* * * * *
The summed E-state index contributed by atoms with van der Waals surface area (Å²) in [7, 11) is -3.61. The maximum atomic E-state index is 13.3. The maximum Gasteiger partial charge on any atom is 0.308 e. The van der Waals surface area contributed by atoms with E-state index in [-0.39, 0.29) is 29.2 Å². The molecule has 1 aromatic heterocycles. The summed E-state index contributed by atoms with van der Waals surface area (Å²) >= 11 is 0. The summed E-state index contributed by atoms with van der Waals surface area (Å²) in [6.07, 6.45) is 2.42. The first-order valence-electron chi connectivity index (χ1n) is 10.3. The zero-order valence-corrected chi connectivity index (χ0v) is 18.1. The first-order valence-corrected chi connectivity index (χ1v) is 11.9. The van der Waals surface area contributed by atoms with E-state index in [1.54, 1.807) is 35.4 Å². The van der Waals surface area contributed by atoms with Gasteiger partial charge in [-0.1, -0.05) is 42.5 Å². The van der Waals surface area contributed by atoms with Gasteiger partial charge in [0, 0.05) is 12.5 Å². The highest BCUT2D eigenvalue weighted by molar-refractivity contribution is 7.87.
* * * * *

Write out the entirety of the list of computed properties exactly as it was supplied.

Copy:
The summed E-state index contributed by atoms with van der Waals surface area (Å²) in [7, 11) is -3.61. The maximum atomic E-state index is 13.3. The maximum Gasteiger partial charge on any atom is 0.308 e. The van der Waals surface area contributed by atoms with E-state index in [-0.39, 0.29) is 29.2 Å². The molecule has 1 aromatic heterocycles. The summed E-state index contributed by atoms with van der Waals surface area (Å²) >= 11 is 0. The summed E-state index contributed by atoms with van der Waals surface area (Å²) in [6.07, 6.45) is 2.42. The first-order valence-electron chi connectivity index (χ1n) is 10.3. The zero-order valence-corrected chi connectivity index (χ0v) is 18.1. The first-order valence-corrected chi connectivity index (χ1v) is 11.9. The van der Waals surface area contributed by atoms with E-state index in [1.54, 1.807) is 35.4 Å². The van der Waals surface area contributed by atoms with Gasteiger partial charge in [-0.1, -0.05) is 42.5 Å². The van der Waals surface area contributed by atoms with Gasteiger partial charge in [0, 0.05) is 12.5 Å². The highest BCUT2D eigenvalue weighted by molar-refractivity contribution is 7.87.